By Matt Bates Wednesday 10 October 2012 Updated: 11/10 08:08
AN ERROR by air traffic controllers could have led to a mid-air crash which killed five people, an inquest has been told.
The inquest into the deaths of five pilots killed in the accident opened at Leamington Justice Centre on Monday (October 8).
The accident happened on the morning of Sunday August 17 2008, at a height of around 1,000ft over Coombe Abbey near Coventry.
Seventy year-old Leamington resident Brian Normington, who was at the controls of the kit-built Rand KR-2, was killed in the crash, along with four people in a Cessna 402C - pilots Sophie Hastings, 28, from Derbyshire and Sybille Gautrey, 33, from Northamptonshire, and passengers John Antrobus, 28, from Fillongley, and 34-year-old Warwick resident James Beagley.
During the hearing, a jury heard how lone pilot Mr Normington's kit-built one-seater Rand KR-2 was 'notoriously difficult' to see because of its small size.
The inquest, expected to last over a week and hear from 15 witnesses, opened with family statements and evidence from Geraint Herbert, senior inspector of the Air Accidents Investigation Branch.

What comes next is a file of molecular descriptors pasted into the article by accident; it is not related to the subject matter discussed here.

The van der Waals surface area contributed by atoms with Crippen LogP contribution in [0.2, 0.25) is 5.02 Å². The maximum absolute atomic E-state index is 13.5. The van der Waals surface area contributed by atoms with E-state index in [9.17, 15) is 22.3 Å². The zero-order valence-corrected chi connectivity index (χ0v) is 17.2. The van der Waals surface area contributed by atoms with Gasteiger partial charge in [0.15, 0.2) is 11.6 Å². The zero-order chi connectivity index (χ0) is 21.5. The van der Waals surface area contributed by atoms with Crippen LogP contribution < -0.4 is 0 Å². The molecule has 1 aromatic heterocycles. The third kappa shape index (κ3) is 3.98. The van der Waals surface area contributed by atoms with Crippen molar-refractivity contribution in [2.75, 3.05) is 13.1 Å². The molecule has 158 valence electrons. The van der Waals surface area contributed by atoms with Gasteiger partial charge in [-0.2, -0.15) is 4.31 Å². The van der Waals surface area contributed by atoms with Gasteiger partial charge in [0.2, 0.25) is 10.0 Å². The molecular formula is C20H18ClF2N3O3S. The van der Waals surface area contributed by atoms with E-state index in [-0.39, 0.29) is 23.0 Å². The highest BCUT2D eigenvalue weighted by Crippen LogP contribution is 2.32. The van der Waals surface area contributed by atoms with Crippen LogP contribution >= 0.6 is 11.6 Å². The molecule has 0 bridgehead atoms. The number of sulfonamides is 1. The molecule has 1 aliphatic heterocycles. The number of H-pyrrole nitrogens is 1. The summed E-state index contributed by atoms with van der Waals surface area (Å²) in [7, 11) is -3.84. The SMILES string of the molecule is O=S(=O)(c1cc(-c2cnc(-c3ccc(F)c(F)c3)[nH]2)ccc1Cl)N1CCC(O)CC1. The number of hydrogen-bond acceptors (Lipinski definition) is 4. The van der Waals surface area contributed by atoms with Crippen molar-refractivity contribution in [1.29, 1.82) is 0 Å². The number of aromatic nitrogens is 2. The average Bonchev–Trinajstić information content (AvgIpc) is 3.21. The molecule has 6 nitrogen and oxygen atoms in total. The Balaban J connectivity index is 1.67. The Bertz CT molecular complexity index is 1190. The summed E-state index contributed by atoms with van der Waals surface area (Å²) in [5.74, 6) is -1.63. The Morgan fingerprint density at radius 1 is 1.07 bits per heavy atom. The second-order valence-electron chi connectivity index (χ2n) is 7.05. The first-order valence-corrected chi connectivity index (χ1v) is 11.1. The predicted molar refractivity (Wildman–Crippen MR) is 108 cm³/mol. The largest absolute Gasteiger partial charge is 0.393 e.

He said probable reasons for the crash included the Cessna not seeing the other plane or having enough time to avoid a collision.
His report pointed out Mr Normington's plane could have been in a blindspot from the cockpit of the Cessna 402, which had been involved in routine training for aerial survey firm Reconnaissance Ventures Ltd (RVL).
He also outlined other possible contributing factors to the deaths, including 'ambiguous' information handed to the Cessna pilots by air traffic control.
Wrong details had also been inputed by air traffic control when the crew had informed them of their training intentions the previous night, leading to a risk assessment which did include other factors such as the plane would have been travelling faster than usual.
The Cessna was taking part in an exercise to show pilots how to land in bad weather. It involved approaching the runway at high speed before pulling up at 50ft and flying away.
When air traffic control realised the planes were on a collision course, Mr Normington was told to alter his course.
But the planes crashed just seconds after the Cessna had been told about Mr Normington's change of course.
Fourteen other people will give evidence in the trial, including eye-witnesses, medical officers, Civil Aviation Officers, flight experts and a boss of RVL.
The hearing opened with statements from the families of the five killed. All were described as talented pilots with years of experience and training.
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